We have a tendency to think in terms of blueprints and models. If we see someone doing one thing and being successful at it we try to copy it. What we miss by doing this is the context in which the originator of the idea built their way of doing things. English Pastoral isn’t describing a blueprint, it’s trying to open our minds to the possible.

Having read both Wilding and English Pastoral I am left at a loss as to what to practical steps to take, personally. I am one of those “strangers to the fields that feed us”, but I’m not sure how best to get reacquainted.

Header Image: This is what the northern fells can look like, imagine farming here.

I’m reading… “Wilding” by Isabella Tree

I’m a town boy at heart. I’m not a city boy even though the place I live is called a city, it’s not a very big city and where I live doesn’t feel like a city. I’m not a country boy even though I’ve spent a lot of time in it. All of my life I have lived a town life which, for me, gives a wonderful balance of places and people. I can go to places where there are people (normally) and places where there are few people.

I have what I think is a reasonable understanding of the countryside, I wouldn’t want to claim any expertise, but I have recently been on a bit of a book adventure trying to improve my understanding of what is still the majority of England.

Wilding book cover
Wilding by Isabella Tree

Most of England’s land is cultivated, there is very little that we haven’t dug over or grazed. Having said that, even I have noticed a huge change in the way that we cultivate our land and watched the relative price of our food drop year on year. It was these two thoughts and the third thought of how this had impacted farming that lead me to Wilding by Isabella Tree.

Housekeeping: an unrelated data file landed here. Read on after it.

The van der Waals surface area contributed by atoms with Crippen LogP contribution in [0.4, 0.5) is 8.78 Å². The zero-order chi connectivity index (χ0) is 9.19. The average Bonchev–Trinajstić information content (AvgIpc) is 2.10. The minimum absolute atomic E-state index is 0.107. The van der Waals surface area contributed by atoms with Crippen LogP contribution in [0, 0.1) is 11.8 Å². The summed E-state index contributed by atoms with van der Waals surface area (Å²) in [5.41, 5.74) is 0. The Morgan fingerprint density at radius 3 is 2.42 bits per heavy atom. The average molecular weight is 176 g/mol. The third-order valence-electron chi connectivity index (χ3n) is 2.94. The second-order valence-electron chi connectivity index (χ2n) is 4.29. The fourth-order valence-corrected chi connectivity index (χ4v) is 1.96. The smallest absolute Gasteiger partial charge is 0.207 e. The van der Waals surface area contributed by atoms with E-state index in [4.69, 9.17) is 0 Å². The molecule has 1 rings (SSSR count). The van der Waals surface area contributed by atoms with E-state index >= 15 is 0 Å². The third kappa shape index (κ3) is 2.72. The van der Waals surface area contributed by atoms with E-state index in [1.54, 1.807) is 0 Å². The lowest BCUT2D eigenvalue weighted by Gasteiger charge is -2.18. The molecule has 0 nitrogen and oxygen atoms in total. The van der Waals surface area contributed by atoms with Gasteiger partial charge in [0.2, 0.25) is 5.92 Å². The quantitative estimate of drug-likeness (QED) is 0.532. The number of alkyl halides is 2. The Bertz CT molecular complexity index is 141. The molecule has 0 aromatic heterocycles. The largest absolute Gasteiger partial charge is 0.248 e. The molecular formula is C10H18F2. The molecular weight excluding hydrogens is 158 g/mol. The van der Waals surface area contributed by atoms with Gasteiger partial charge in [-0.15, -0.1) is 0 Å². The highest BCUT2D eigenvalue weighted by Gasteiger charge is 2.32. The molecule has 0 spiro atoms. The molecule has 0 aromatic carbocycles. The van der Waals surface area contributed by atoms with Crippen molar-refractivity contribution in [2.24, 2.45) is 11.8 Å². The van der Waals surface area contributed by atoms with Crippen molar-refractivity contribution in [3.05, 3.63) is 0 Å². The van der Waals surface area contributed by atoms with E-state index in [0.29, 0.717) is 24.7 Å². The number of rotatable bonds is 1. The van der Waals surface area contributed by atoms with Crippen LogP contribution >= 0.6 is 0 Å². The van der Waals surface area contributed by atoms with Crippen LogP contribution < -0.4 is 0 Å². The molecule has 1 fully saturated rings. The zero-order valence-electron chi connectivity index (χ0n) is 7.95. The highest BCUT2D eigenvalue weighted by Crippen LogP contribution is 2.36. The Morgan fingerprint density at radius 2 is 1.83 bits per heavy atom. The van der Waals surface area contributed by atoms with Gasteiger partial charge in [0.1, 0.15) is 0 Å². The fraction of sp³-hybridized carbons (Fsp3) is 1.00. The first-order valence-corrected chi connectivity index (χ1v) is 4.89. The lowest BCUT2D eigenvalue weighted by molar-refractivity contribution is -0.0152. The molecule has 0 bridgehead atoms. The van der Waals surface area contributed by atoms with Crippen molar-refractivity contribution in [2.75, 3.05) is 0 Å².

Farming has become increasingly industrialised since the end of the Second World war in the 1940s and this has produced a society that expects food to always be available and there are now generations, including myself, who have never known food shortages. We purchase our food food from large stores and expect it to be affordable. At the same time we’ve seen a huge drop in wildlife and there’s a growing sense that all is not well with farming.

Wilding tells the story of an estate caught in the middle of the pressures of modern farming. One of the best ways to understand how we get out of a problem is to watch the mavericks and to learn from them, that’s where Wilding comes in. Isabella and her husband Charles decided that the industrialisation of farming wasn’t working and went in the opposite direction letting the wildness back in.

Wilding is the biographical story of how the Knepp Wildland was established and the impact that it has had. It’s also a commentary on the many ways in which we drive farmers to do things that aren’t good for the land on which they live and shines a light into a world that each of us are dependent upon.

Without giving too much of the story away the Knepp Wildland shows that an alternative approach for farming can, and needs, to be found. I’m not saying that Wilding can be used as a blueprint for the future of farming but there are many lessons to be learnt.

This book got me thinking and opened my eyes to see different things around me, it also set me reading other books about the British countryside…

Header Image: This farm gate features in several of my walks, either side of it are fields of grass which have recently been ploughed.

Out of Office & Decline All Meetings – Outlook on the Web

As we approach this holiday season I thought I would share with you a productivity trick that you should absolutely use – assuming you are an Office 365 user.

Here’s the scenario.

You are about to take some days off and you want to block out your calendar, you also want to decline all of the meetings that people have decided are important to you, what’s more, you’d like to decline any meeting invitation for those precious days and to cancel any recurring meeting that you have set up.

In Outlook on the web, the Office 365 client that you use through a browser, Microsoft have made this really, really easy to do, right there in the Automatic Replies interface.

Automatic Replies on Outlook on the web